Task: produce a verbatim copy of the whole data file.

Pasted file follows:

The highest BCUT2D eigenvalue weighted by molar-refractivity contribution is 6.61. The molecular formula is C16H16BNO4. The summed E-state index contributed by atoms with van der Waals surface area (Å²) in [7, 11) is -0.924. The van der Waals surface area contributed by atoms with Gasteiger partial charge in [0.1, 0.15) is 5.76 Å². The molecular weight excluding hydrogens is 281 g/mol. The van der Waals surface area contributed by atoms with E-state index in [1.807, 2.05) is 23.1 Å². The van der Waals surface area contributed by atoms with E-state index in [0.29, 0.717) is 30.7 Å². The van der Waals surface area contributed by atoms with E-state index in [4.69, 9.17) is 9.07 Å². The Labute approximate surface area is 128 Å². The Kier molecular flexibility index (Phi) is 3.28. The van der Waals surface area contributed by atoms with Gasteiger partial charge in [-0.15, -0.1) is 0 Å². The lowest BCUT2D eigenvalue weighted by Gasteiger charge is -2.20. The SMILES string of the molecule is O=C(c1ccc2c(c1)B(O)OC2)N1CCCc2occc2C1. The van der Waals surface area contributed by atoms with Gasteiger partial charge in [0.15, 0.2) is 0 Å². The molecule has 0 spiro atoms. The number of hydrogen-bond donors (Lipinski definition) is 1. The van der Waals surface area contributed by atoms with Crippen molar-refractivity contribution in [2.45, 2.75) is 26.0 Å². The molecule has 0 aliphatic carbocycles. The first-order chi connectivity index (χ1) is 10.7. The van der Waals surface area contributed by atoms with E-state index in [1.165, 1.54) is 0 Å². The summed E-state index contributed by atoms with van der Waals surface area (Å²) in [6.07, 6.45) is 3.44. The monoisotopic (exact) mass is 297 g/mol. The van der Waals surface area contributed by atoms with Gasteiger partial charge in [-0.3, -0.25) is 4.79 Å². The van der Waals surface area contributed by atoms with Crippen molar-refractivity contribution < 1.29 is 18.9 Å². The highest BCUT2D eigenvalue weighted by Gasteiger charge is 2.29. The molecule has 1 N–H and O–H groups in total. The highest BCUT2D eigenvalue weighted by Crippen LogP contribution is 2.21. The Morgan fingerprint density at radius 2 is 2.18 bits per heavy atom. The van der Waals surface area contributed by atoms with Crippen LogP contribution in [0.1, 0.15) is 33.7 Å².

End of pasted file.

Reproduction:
The highest BCUT2D eigenvalue weighted by molar-refractivity contribution is 6.61. The molecular formula is C16H16BNO4. The summed E-state index contributed by atoms with van der Waals surface area (Å²) in [7, 11) is -0.924. The van der Waals surface area contributed by atoms with Gasteiger partial charge in [0.1, 0.15) is 5.76 Å². The molecular weight excluding hydrogens is 281 g/mol. The van der Waals surface area contributed by atoms with E-state index in [1.807, 2.05) is 23.1 Å². The van der Waals surface area contributed by atoms with E-state index in [0.29, 0.717) is 30.7 Å². The van der Waals surface area contributed by atoms with E-state index in [4.69, 9.17) is 9.07 Å². The Labute approximate surface area is 128 Å². The Kier molecular flexibility index (Phi) is 3.28. The van der Waals surface area contributed by atoms with Gasteiger partial charge in [-0.15, -0.1) is 0 Å². The lowest BCUT2D eigenvalue weighted by Gasteiger charge is -2.20. The SMILES string of the molecule is O=C(c1ccc2c(c1)B(O)OC2)N1CCCc2occc2C1. The van der Waals surface area contributed by atoms with Gasteiger partial charge in [0.15, 0.2) is 0 Å². The molecule has 0 spiro atoms. The number of hydrogen-bond donors (Lipinski definition) is 1. The van der Waals surface area contributed by atoms with Crippen molar-refractivity contribution in [2.45, 2.75) is 26.0 Å². The molecule has 0 aliphatic carbocycles. The first-order chi connectivity index (χ1) is 10.7. The van der Waals surface area contributed by atoms with E-state index in [1.165, 1.54) is 0 Å². The summed E-state index contributed by atoms with van der Waals surface area (Å²) in [6.07, 6.45) is 3.44. The monoisotopic (exact) mass is 297 g/mol. The van der Waals surface area contributed by atoms with Gasteiger partial charge in [-0.3, -0.25) is 4.79 Å². The van der Waals surface area contributed by atoms with Crippen molar-refractivity contribution < 1.29 is 18.9 Å². The highest BCUT2D eigenvalue weighted by Gasteiger charge is 2.29. The molecule has 1 N–H and O–H groups in total. The highest BCUT2D eigenvalue weighted by Crippen LogP contribution is 2.21. The Morgan fingerprint density at radius 2 is 2.18 bits per heavy atom. The van der Waals surface area contributed by atoms with Crippen LogP contribution in [0.1, 0.15) is 33.7 Å².